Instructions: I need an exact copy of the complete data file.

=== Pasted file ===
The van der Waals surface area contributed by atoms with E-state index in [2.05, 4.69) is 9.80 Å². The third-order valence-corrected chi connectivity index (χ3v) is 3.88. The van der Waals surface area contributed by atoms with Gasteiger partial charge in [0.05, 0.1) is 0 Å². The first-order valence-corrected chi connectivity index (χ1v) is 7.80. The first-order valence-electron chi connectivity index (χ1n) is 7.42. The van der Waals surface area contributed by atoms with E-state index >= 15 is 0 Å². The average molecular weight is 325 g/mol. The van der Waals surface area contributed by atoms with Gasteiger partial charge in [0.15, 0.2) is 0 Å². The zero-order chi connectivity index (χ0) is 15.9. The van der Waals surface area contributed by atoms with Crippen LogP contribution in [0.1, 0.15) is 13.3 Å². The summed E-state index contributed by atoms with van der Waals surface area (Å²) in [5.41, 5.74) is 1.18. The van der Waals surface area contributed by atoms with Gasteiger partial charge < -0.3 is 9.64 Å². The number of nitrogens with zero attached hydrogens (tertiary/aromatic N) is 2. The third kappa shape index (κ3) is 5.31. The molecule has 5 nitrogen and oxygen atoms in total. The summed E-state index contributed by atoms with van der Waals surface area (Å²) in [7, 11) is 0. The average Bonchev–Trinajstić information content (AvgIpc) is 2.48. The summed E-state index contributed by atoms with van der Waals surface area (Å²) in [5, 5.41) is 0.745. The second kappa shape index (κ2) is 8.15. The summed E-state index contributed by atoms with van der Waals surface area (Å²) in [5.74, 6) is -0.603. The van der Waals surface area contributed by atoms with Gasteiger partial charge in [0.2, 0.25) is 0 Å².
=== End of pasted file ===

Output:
The van der Waals surface area contributed by atoms with E-state index in [2.05, 4.69) is 9.80 Å². The third-order valence-corrected chi connectivity index (χ3v) is 3.88. The van der Waals surface area contributed by atoms with Gasteiger partial charge in [0.05, 0.1) is 0 Å². The first-order valence-corrected chi connectivity index (χ1v) is 7.80. The first-order valence-electron chi connectivity index (χ1n) is 7.42. The van der Waals surface area contributed by atoms with E-state index >= 15 is 0 Å². The average molecular weight is 325 g/mol. The van der Waals surface area contributed by atoms with Gasteiger partial charge in [0.15, 0.2) is 0 Å². The zero-order chi connectivity index (χ0) is 15.9. The van der Waals surface area contributed by atoms with Crippen LogP contribution in [0.1, 0.15) is 13.3 Å². The summed E-state index contributed by atoms with van der Waals surface area (Å²) in [5.41, 5.74) is 1.18. The van der Waals surface area contributed by atoms with Gasteiger partial charge < -0.3 is 9.64 Å². The number of nitrogens with zero attached hydrogens (tertiary/aromatic N) is 2. The third kappa shape index (κ3) is 5.31. The molecule has 5 nitrogen and oxygen atoms in total. The summed E-state index contributed by atoms with van der Waals surface area (Å²) in [7, 11) is 0. The average Bonchev–Trinajstić information content (AvgIpc) is 2.48. The summed E-state index contributed by atoms with van der Waals surface area (Å²) in [5, 5.41) is 0.745. The second kappa shape index (κ2) is 8.15. The summed E-state index contributed by atoms with van der Waals surface area (Å²) in [5.74, 6) is -0.603. The van der Waals surface area contributed by atoms with Gasteiger partial charge in [0.2, 0.25) is 0 Å².